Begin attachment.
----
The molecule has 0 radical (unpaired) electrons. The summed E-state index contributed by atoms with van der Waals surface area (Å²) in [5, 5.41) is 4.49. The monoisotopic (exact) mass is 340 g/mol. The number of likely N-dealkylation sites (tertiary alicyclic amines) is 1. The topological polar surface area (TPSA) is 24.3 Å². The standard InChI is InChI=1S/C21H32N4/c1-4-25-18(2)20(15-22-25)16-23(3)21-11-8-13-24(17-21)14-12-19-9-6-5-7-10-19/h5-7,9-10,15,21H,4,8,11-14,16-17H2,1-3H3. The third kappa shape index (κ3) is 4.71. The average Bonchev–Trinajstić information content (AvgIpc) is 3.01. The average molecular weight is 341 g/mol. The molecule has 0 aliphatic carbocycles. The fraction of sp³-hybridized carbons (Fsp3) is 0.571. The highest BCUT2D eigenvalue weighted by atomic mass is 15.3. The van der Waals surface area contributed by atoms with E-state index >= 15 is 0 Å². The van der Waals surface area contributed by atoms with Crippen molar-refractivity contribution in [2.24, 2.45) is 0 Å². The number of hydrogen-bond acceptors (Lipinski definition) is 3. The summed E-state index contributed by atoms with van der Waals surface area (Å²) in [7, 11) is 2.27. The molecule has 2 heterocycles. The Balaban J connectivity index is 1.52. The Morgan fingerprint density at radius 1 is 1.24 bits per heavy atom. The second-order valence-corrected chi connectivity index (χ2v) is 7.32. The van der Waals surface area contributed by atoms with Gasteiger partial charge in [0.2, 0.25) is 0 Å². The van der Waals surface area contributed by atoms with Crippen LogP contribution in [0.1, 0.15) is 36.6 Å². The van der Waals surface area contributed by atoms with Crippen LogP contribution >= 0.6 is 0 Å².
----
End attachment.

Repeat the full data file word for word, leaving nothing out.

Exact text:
The molecule has 0 radical (unpaired) electrons. The summed E-state index contributed by atoms with van der Waals surface area (Å²) in [5, 5.41) is 4.49. The monoisotopic (exact) mass is 340 g/mol. The number of likely N-dealkylation sites (tertiary alicyclic amines) is 1. The topological polar surface area (TPSA) is 24.3 Å². The standard InChI is InChI=1S/C21H32N4/c1-4-25-18(2)20(15-22-25)16-23(3)21-11-8-13-24(17-21)14-12-19-9-6-5-7-10-19/h5-7,9-10,15,21H,4,8,11-14,16-17H2,1-3H3. The third kappa shape index (κ3) is 4.71. The average Bonchev–Trinajstić information content (AvgIpc) is 3.01. The average molecular weight is 341 g/mol. The molecule has 0 aliphatic carbocycles. The fraction of sp³-hybridized carbons (Fsp3) is 0.571. The highest BCUT2D eigenvalue weighted by atomic mass is 15.3. The van der Waals surface area contributed by atoms with E-state index >= 15 is 0 Å². The van der Waals surface area contributed by atoms with Crippen molar-refractivity contribution in [2.24, 2.45) is 0 Å². The number of hydrogen-bond acceptors (Lipinski definition) is 3. The summed E-state index contributed by atoms with van der Waals surface area (Å²) in [7, 11) is 2.27. The molecule has 2 heterocycles. The Balaban J connectivity index is 1.52. The Morgan fingerprint density at radius 1 is 1.24 bits per heavy atom. The second-order valence-corrected chi connectivity index (χ2v) is 7.32. The van der Waals surface area contributed by atoms with Gasteiger partial charge in [0.2, 0.25) is 0 Å². The van der Waals surface area contributed by atoms with Crippen LogP contribution in [0.1, 0.15) is 36.6 Å². The van der Waals surface area contributed by atoms with Crippen LogP contribution >= 0.6 is 0 Å².